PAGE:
Review Date:
Director: Mark Steven Johnson
Writer: Mark Steven Johnson
Producers: Avi Arad, Gary Foster, Arnon Milchan
Ben Affleck
Jennifer Garner
Colin Farrell
A poppa’s boy tragically loses his sight at an early age, but gains extraordinary abilities through his other four senses and grows up to don a leather costume and kick “bad guy” ass all over the city. On his downtime, he meets a cute girl who also kicks butt, a psycho with a bullseye on his forehead and a very big man who rules crime about town. Who dares this devil to clean house? I do, I do!
From the man who brought you SIMON BIRCH comes…DAREDEVIL?? I was one of those peeps who wasn’t sure if Mark Steven Johnson’s only other directing gig or his screenwriting credits (GRUMPY OLD MEN anyone?) made him the obvious choice to helm this puppy, but after sitting through this very dark, energetic and faithful big screen adaptation of the daring crime fighter, I’m happy to report that all is still very cool in the world of Marvel comic book movies. This film delivers a lot of action, an intriguing back-story, two fun villains, a gorgeous love interest, a humorous side-kick and many of the basic essentials of any comic book movie, including incredible stunts, unbelievable feats and mucho over-the-top fun. Will it be too “unbelievable” for some people? Sure, but then again…it’s based on a friggin’ comic book…not Einstein’s theory of relativity. All that to say that if you’re going to piss about how some of the stuff just “doesn’t make sense” or how the villains are too “cartoony”, maybe seeing a film featuring a blind man prancing around in a burgundy leather outfit isn’t your bag in the first place. For those going into this flick expecting a lot of fun, prepare to enjoy– although fun’s not the only piece of this pie. In fact, if there’s any other movie to which I can compare this one, it has to be the original CROW starring Brandon Lee. This film’s got a similar gothic tone, a very dark look all around, a strong element of revenge, emphasis on rock in its soundtrack, as well as some tender tunes and beneath it all…a pretty decent love story. That’s right…not only does this flick deliver in style, slick characters, a quick pace and a nice intro to the man without fear, but it also gives us a human element to which most anyone should be able to relate (and that includes the ladies that the guys will be dragging to see this film come Valentine’s Day)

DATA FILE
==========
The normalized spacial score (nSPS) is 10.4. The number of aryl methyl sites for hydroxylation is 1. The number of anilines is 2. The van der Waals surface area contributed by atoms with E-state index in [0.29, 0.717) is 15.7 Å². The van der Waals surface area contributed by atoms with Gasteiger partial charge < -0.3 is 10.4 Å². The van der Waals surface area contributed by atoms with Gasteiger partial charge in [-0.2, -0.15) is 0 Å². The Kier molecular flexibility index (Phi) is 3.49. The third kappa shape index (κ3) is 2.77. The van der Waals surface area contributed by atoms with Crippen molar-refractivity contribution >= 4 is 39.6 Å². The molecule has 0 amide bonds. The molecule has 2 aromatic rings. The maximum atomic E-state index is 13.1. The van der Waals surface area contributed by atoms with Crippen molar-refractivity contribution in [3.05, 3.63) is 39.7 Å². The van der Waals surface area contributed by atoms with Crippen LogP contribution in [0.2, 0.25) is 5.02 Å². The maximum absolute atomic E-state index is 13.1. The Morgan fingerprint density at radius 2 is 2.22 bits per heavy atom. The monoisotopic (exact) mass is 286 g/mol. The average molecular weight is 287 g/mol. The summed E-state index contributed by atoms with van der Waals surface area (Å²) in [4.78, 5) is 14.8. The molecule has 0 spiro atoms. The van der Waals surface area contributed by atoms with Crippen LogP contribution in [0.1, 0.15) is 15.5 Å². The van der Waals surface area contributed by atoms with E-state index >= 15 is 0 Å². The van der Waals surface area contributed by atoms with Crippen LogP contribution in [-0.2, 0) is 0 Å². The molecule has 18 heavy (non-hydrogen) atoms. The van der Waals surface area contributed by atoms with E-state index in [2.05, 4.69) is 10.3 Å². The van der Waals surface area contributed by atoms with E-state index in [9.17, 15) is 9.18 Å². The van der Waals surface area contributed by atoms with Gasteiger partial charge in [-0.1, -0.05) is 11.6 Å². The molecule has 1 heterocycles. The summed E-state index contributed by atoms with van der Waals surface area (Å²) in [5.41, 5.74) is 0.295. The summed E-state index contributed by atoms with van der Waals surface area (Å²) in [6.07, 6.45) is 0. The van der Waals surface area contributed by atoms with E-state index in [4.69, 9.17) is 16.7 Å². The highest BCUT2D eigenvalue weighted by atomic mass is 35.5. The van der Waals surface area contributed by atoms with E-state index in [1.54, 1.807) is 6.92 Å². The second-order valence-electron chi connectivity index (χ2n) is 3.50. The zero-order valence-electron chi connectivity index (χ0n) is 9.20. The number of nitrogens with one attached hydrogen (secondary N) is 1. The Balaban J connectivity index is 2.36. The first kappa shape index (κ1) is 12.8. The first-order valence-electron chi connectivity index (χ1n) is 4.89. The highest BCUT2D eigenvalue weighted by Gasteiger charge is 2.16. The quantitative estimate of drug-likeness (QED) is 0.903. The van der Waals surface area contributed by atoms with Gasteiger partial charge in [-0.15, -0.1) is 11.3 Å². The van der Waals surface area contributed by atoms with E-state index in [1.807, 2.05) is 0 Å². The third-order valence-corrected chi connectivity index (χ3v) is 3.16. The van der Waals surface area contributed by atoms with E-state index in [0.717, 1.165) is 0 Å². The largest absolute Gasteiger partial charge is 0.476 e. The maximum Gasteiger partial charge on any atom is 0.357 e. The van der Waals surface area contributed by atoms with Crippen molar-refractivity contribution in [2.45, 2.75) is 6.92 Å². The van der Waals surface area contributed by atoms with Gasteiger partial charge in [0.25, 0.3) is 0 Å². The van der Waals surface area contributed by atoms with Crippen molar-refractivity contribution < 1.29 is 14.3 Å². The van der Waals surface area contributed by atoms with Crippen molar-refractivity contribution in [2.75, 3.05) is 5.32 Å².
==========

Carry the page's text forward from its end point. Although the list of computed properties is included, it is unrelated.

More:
But if there’s one major element that truly sets this pic apart from any other standard “solid” comic book movie (and at this point, they should all concentrate on greater diversity), it is the way through which the director communicates the lead character’s blindness to the audience, especially in terms of how his other senses work inside his mind. This visual imagery is presented throughout the movie and provides the viewer with greater insight into what the masked vigilante “sees” through his accentuated senses (the scenes under the rain are particularly sweet). Acting-wise, everyone comes to play with Affleck toning down his Affleck-ness to absorb himself inside the scarred tissue of our loner lead, Garner, looking as gorgeous as ever, kicks butt as the feisty Elektra and Michael Clarke Duncan, leaves no doubt about his casting as the Kingpin (the original comic book Kingpin was white). But the standout is definitely Farrell who plays his character as over-the-top and psychotic as you can get and who doesn’t leave one piece of his scenes unchewed. I loved this guy! A few cameos are also tossed into the mix including fanboy faves like Kevin Smith, Stan Lee and Frank Miller, while the requisite “comic relief” character, Jon Favreau, does a great job of giving the film a little bit of “light”…amidst all of the darkness. As for the action sequences and CGI, I had a good time with most of them, especially the ones featuring Elektra and that nutty ol’ Irish chap, Bullseye. The computer generated images are pretty obvious when the characters are bouncing around from roof to roof, but they didn’t bother me at all, in fact, I thought they worked just fine within the premise of this comic book flick (i.e. don’t take it all too seriously, and you’ll have a blast).

Overall, I can’t say that there were many things that I didn’t like about this movie, other than a couple of corny one-liners and the story’s arc, which I thought was cool for an introductory chapter as such, but certainly not a deep investigation or anything. Let’s just hope this film “holds up” after a few years, unlike the original BATMAN (Prince music? C’mon!!). In the end, DAREDEVIL does what many other comic book movies haven’t really done much and that’s to give us an inside peek at the sucky nature of being a lonely masked man kicking ass for a living. This guy doesn’t “get off” on this shite…he’s tortured by it and we feel his pain, night in and night out. Solid intro.

(c) 2021 Berge Garabedian